Expert's View

Make sure to ask your agency’s benefits counselor to go through your Official Personnel Folder with you. Image: Balefire/Shutterstock.com

Reg Jones

It’s mid-year and that means it’s about six months from the annual surge of federal retirements around the turn of the year. If you’re one of those thinking about retiring in that time frame, it would have been better to begin firm preparations by now, but it’s still not too late to get started.

If you’re not looking at that specific time frame but have retirement in the not distant future, all the better—get started now.

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In either case, here are four steps to take:

1. Sign up for a pre-retirement counseling seminar, if your agency offers one. If it doesn’t, check with your agency personnel office to find out if they’ll pay for one provided by a private sector firm. If they won’t pay for it, consider paying for it yourself. It would be a good investment.

2. Ask your agency’s benefits counselor to go through your Official Personnel Folder (OPF) to make sure that it includes all your periods of federal service, the effective dates of each pay adjustment, your present health benefits (FEHB) and life insurance (FEGLI) coverage, and any designations of beneficiaries you filed. If anything is missing or inaccurate, this is the time to get it corrected. Oh, and don’t forget to make sure that any years of active duty military service have been included.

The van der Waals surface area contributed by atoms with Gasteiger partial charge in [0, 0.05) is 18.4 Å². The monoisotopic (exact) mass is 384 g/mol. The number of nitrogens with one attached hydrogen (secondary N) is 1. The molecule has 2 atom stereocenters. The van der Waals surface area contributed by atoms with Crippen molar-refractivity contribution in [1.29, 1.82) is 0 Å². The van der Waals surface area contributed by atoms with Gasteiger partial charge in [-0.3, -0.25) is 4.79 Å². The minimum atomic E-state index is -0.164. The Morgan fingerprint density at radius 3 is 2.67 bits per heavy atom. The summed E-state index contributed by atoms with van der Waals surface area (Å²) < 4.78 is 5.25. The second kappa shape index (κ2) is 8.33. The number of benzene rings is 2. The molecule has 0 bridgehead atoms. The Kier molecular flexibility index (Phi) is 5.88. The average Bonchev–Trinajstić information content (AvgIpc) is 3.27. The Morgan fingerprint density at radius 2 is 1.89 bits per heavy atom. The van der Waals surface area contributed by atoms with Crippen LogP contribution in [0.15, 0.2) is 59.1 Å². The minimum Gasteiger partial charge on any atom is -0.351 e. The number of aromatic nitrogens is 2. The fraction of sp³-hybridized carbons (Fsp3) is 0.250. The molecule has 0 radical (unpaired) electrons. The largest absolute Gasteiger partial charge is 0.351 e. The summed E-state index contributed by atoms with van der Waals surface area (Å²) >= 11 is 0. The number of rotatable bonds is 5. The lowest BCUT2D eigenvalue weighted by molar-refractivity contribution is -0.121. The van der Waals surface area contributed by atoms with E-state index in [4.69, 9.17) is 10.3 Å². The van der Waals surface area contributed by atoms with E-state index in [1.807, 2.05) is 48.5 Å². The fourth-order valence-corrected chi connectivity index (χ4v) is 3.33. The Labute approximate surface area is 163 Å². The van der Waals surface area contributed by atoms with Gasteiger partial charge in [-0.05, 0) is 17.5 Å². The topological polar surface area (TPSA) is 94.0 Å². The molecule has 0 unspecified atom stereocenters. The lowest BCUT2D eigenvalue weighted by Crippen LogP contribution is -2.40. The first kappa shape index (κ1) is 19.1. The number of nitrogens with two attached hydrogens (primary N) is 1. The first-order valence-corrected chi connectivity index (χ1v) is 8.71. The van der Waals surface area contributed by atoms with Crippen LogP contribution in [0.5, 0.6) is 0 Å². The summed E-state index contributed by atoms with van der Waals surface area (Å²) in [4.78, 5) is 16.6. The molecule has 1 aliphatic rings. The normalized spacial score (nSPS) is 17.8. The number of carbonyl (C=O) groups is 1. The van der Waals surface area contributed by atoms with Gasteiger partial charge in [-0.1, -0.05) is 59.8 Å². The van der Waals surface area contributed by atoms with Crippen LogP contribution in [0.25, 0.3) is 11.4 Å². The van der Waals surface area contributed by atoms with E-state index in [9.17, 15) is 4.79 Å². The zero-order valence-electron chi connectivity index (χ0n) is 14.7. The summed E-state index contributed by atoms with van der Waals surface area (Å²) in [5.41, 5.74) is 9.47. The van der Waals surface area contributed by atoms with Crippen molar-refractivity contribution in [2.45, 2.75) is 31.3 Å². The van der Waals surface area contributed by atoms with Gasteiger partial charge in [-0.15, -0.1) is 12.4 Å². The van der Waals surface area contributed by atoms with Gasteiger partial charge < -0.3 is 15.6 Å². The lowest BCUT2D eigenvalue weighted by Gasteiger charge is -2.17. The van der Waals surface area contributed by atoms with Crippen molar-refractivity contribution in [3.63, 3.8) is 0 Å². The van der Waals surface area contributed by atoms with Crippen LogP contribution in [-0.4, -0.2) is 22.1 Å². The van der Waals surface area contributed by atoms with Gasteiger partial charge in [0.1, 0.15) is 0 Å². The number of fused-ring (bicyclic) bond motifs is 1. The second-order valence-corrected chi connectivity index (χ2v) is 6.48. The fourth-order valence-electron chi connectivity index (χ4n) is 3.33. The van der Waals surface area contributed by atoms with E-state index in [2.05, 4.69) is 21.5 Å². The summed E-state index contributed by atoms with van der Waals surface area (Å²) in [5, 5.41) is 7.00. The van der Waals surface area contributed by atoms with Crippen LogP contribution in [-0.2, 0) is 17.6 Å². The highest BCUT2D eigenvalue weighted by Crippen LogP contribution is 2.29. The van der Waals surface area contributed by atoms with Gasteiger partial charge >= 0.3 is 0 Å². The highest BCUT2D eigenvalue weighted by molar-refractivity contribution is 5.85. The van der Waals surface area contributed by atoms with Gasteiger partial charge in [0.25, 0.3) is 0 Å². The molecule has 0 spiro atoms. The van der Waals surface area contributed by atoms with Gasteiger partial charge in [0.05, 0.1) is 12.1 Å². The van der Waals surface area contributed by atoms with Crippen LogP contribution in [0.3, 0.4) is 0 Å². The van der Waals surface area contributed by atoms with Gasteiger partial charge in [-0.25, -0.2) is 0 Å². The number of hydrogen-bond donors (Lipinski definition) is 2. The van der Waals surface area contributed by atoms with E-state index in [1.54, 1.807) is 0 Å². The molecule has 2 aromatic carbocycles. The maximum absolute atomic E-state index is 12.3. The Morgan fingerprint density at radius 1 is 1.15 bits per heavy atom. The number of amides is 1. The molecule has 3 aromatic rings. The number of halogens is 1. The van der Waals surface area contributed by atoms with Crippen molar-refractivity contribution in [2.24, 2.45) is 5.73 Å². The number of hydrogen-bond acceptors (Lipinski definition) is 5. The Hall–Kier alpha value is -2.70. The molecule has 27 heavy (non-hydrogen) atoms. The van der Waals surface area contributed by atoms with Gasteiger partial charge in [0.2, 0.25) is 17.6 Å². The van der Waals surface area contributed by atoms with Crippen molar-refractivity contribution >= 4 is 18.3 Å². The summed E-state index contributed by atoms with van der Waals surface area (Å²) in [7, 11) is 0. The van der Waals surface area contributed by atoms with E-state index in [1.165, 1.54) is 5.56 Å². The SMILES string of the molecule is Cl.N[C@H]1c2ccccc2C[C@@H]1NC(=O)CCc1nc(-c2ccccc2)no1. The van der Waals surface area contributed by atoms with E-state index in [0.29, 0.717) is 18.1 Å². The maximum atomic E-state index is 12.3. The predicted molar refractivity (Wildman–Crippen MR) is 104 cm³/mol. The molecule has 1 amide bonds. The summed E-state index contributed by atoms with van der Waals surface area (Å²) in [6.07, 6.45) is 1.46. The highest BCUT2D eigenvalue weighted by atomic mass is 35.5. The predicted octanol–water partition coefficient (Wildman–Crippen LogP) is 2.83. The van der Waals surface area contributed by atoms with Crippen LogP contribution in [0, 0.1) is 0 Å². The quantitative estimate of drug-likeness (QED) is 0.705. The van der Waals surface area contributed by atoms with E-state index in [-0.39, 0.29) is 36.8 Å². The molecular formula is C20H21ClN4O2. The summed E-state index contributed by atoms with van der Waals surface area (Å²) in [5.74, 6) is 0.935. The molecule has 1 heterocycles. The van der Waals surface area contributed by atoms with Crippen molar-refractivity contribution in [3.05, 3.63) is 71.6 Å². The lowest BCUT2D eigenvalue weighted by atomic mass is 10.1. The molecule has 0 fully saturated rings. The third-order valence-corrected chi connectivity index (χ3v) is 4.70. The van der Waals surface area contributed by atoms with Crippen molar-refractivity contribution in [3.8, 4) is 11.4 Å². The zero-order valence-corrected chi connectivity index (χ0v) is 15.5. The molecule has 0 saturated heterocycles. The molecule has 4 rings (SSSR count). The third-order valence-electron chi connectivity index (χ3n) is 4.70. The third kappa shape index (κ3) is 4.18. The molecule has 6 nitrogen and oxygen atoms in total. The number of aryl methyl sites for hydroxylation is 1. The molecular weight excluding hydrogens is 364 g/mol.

3. Make sure that you’ll meet the age and service requirements to retire. Also check to see if you will meet the requirements to continue your FEHB and/or FEGLI when you retire.

4. Finally, ask your benefits counselor to give you an estimate of your retirement annuity. If you are a FERS employee, you’ll also need an estimate of your Special Retirement Supplement if you will be retiring before age 62.

Those four apply to everyone. However, for others there are one or more “ifs” you may have to deal with. For example:

1. If you owe any deposits either for periods of active duty military service or redeposits for civilian service if you left government and got a refund of your retirement deductions, you’ll have to find out what impact that will have on your annuity. If you decide to make a deposit or redeposit, you can download the form at www.opm.gov/forms–click on Standard Forms and scroll down to SF 2803 (CSRS) or SF 3108 (FERS).

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2. If you are receiving – or will be entitled to receive – military retired pay, you’ll need to find out what effect that would have on your civilian annuity. As a rule, you’d have to waive your military retired pay and make a deposit for that time before you retire in order for it to be included in your civilian annuity computation. However, under limited circumstances, you may be able to receive both. Even then, you’d have to make a deposit to the civilian retirement system to get credit for any period of active duty service. FYI: If you are either receiving or are eligible for reserve retired pay, you won’t have to do anything. You can receive both benefits without a reduction in either.

3. If you owe any money to your agency, you’ll need to arrange a repayment schedule to avoid having your annuity offset to recover the debt. And, if a court order assigns a portion of your annuity to a former spouse, you’ll have to find out how that will affect your own benefit.

The last step in the retirement process is this: fill out your retirement application. You can download a copy as above—you’ll want SF 2801 (CSRS) or SF 3107 (FERS). After you’ve filled out the form, give the original to your benefits counselor and keep a copy for yourself. If everything checks out, you’ll be ready to retire on the date you’ve chosen.

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